LOS ANGELES TIMES Critic’s Choice: Tomory Dodge puts freedom back into the picture at Acme

By David Pagel –  October 30, 2015

Screen Shot 2015-11-04 at 2.35.43 PM








“Upon a Sea of Objects” by Tomory Dodge. (Robert Wedemeyer / Acme)


A long time ago, abstract painters talked freely about freedom. They went into the studio to find it.Then it seemed they needed some freedom from freedom. That word disappeared from discussions, replaced by ideas less burdensome, less portentous, less ambitious.At Acme, 23 new paintings by Tomory Dodge sneak freedom back into the picture.Rather than declaring that freedom is their goal from the get-go, the L.A. painter’s dense oils on canvas let freedom seep, burble and fizz from the gaps between the irregular shapes and clashing planes that make up their vigorously worked surfaces.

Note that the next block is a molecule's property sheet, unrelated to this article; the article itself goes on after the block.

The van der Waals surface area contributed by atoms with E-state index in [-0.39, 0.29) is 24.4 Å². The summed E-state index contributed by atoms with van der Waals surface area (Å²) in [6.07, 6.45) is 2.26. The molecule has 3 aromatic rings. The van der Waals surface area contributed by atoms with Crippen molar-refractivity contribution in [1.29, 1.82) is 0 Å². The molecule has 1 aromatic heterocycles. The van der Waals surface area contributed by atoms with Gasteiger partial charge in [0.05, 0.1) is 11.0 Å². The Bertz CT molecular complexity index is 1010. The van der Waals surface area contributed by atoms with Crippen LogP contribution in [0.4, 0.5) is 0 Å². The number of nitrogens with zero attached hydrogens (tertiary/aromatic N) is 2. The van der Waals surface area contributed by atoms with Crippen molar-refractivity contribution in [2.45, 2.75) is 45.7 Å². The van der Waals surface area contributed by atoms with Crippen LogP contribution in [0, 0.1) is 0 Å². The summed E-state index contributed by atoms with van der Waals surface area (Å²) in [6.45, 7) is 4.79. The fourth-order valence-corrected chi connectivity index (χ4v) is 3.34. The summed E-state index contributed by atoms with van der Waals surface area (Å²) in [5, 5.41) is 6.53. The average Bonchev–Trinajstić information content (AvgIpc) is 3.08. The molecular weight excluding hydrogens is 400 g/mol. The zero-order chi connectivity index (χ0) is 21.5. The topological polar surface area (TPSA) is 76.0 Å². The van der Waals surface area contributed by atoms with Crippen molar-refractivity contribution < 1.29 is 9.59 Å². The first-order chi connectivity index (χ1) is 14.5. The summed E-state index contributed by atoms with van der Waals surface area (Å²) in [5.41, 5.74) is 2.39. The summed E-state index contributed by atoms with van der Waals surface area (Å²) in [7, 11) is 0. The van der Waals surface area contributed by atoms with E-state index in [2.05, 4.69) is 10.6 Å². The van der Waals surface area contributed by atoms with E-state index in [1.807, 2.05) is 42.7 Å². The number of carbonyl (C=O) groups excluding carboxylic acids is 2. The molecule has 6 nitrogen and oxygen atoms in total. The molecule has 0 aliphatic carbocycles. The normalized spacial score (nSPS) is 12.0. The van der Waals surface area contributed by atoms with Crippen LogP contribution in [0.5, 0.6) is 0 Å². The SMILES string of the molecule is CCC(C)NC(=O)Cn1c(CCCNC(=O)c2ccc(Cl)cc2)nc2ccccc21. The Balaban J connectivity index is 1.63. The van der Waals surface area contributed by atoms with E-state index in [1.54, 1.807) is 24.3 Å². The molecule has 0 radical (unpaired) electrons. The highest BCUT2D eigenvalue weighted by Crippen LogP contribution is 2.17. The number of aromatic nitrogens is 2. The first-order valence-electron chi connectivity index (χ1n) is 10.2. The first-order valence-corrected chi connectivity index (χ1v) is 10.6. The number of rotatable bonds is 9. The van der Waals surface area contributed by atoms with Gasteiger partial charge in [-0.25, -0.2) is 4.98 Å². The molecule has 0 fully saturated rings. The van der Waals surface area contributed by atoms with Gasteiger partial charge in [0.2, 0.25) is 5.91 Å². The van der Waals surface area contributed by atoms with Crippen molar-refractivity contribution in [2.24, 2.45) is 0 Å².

Dodge’s paintings have one foot firmly planted in the mechanics of collage and the other in that of plate tectonics. Each canvas looks as if it has been cobbled together from cut-and-pasted fragments, all taken from long-lost sources.

Each also feels as if it’s under great pressure, its disparate slabs, chunks and slices relentlessly pushing into one another — and being pushed by others.All of Dodge’s compositions consist of an impressive inventory of types of painterly application. It’s clear that brushes of various sizes, shapes and bristle-stiffness have been used. The same goes for palette knives, trowels, rags, hands and fingers.

Some sections are brushed on thickly, the paint meaty. Other areas are atmospheric, made of thin washes. Handmade patterns play off of meandering lines. Scraped off passages expose earlier applications. Wet-on-wet blurs share space with monochrome blobs.To look at any of Dodge’s rock-solid compositions is to see all kinds of ways of organizing reality. No single method adequately captures reality’s complexity. The magic happens in the gaps between the various sections. That’s where the mystery — and the freedom — resides.


Acme, 6150 Wilshire Blvd., (323) 857-5942, through Nov. 14. Closed Sundays and Mondays.